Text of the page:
Feb 20, 2020 - Energy & Environment

1.5 billion tons of water evaporates from the Colorado River

the waters of Lake Powell
The waters of Lake Powell. Photo: Justin Sullivan/Getty Images

New research blames climate change for more than 1 billion tons of water that has evaporated from the Colorado River, the Washington Post reports.

What's happening: The findings published in Science on Thursday by the U.S. Geological Survey, show the annual flow of the West's vital river is declining due to warmer temperatures, comparable to the annual water consumption of 10 million Americans.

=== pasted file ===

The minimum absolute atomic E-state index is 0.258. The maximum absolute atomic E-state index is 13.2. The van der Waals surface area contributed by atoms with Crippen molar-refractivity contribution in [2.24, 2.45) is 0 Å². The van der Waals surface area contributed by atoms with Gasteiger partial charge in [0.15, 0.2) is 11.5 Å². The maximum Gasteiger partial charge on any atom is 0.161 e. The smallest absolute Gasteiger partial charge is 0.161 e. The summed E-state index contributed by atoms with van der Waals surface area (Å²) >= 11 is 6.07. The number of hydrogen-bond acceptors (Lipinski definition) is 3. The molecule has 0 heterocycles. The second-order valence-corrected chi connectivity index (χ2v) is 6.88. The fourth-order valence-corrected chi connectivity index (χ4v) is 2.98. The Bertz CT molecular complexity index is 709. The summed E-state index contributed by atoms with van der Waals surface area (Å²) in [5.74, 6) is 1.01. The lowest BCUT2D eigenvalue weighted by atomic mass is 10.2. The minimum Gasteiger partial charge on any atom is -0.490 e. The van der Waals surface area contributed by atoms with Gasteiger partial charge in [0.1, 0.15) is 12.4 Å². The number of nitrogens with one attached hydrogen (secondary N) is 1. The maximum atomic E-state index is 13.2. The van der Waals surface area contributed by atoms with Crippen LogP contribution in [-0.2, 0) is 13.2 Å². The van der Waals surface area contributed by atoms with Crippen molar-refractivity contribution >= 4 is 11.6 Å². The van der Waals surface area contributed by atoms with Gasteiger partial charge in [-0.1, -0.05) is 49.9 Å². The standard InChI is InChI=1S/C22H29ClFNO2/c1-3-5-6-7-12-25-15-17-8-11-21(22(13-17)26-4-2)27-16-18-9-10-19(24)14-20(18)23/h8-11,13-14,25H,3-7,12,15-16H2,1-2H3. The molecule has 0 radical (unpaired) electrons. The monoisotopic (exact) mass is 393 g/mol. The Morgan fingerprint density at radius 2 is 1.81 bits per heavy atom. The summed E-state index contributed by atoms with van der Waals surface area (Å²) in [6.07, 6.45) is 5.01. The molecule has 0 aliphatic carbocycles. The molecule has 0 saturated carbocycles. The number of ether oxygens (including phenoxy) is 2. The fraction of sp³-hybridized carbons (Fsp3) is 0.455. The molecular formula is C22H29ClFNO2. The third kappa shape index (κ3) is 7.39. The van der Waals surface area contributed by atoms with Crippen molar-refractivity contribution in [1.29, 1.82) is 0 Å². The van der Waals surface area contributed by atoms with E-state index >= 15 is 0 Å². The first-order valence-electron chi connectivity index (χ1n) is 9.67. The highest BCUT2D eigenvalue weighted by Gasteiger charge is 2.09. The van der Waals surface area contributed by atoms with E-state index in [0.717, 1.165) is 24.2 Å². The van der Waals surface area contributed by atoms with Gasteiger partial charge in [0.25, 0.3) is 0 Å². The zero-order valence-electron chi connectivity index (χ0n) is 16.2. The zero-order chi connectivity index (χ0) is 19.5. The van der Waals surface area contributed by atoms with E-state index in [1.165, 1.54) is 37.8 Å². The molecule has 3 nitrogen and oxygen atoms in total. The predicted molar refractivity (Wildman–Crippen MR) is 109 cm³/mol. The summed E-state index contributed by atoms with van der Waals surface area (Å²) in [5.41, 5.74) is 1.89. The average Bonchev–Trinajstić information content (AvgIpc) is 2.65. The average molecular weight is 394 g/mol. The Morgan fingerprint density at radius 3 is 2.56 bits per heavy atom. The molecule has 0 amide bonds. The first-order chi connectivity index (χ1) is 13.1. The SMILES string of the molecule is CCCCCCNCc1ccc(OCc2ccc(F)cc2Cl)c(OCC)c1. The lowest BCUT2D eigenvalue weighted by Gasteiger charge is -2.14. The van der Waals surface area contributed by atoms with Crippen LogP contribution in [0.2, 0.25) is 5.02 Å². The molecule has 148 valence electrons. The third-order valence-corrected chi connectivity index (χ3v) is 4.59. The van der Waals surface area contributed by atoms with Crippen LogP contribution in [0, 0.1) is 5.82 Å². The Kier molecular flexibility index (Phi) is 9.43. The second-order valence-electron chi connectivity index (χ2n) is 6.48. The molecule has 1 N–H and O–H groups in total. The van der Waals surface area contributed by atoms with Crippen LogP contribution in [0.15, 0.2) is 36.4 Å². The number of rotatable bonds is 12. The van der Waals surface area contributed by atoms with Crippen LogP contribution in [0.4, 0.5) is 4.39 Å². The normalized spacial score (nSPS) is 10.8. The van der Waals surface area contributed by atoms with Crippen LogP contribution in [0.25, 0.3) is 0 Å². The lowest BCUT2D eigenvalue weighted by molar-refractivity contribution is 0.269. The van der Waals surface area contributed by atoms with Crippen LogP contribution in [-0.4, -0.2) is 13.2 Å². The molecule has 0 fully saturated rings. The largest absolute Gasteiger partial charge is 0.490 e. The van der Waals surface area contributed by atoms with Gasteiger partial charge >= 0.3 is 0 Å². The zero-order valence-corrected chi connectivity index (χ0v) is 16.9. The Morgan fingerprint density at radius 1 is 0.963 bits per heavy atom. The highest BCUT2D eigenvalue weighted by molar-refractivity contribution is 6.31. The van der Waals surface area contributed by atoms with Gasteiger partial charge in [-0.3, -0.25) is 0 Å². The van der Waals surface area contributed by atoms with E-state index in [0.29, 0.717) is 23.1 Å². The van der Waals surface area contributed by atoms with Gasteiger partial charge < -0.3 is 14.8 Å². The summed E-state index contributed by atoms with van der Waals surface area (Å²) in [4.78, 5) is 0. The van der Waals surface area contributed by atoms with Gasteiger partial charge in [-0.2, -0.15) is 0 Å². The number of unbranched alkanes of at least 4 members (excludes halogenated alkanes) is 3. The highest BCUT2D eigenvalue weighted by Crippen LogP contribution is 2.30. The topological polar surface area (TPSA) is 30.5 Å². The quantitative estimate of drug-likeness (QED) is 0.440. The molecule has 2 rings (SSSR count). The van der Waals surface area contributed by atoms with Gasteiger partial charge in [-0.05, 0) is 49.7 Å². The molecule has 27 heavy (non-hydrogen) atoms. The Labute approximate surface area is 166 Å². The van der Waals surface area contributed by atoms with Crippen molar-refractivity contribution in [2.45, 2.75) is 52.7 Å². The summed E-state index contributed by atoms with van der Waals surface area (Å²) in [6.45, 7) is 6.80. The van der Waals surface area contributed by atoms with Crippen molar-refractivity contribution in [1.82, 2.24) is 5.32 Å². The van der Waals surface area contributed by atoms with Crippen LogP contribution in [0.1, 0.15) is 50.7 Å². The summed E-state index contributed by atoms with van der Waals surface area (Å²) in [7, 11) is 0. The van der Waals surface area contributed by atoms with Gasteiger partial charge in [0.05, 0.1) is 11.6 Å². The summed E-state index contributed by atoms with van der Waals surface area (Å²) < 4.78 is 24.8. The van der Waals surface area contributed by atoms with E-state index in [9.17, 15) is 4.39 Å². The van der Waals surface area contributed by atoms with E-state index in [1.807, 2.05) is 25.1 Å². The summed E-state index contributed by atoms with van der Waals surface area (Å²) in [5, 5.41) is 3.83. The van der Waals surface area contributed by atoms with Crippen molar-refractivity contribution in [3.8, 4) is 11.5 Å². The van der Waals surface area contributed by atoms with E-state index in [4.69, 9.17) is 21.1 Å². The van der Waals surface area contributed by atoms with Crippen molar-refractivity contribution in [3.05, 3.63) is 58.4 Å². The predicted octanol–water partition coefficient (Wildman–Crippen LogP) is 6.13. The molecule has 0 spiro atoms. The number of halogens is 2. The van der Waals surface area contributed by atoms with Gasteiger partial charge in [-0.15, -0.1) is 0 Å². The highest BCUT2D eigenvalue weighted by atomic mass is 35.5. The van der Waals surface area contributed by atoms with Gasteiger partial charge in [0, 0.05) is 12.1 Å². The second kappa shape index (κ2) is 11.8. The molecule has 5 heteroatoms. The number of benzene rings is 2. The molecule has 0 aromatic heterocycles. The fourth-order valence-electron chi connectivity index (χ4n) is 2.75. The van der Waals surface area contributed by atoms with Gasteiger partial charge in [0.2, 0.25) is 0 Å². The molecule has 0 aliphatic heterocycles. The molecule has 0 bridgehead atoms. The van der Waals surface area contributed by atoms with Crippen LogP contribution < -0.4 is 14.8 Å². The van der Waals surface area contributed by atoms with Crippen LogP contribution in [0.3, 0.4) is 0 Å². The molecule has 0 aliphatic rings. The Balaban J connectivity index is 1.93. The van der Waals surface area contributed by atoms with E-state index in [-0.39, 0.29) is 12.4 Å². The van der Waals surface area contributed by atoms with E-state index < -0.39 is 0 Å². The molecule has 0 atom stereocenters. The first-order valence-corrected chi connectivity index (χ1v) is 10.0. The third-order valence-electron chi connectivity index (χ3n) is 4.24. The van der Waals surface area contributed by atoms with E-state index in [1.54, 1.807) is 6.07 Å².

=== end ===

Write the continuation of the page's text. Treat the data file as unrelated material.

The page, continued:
• The region's snowpack is shrinking and melting earlier, study authors conclude. The snow is vital to reflect heat from the Sun.
  • The river has been losing its annual flow since 2000 due to warmer temperatures.

Why it matters: Roughly 40 million Americans living in the West need the water from the Colorado River, which is shipped to states including California and Arizona for farming and drinking, the Post notes. It supports $1 trillion in economic activity per year.

Go deeper: Why climate change is a defining issue for 2020

Go deeper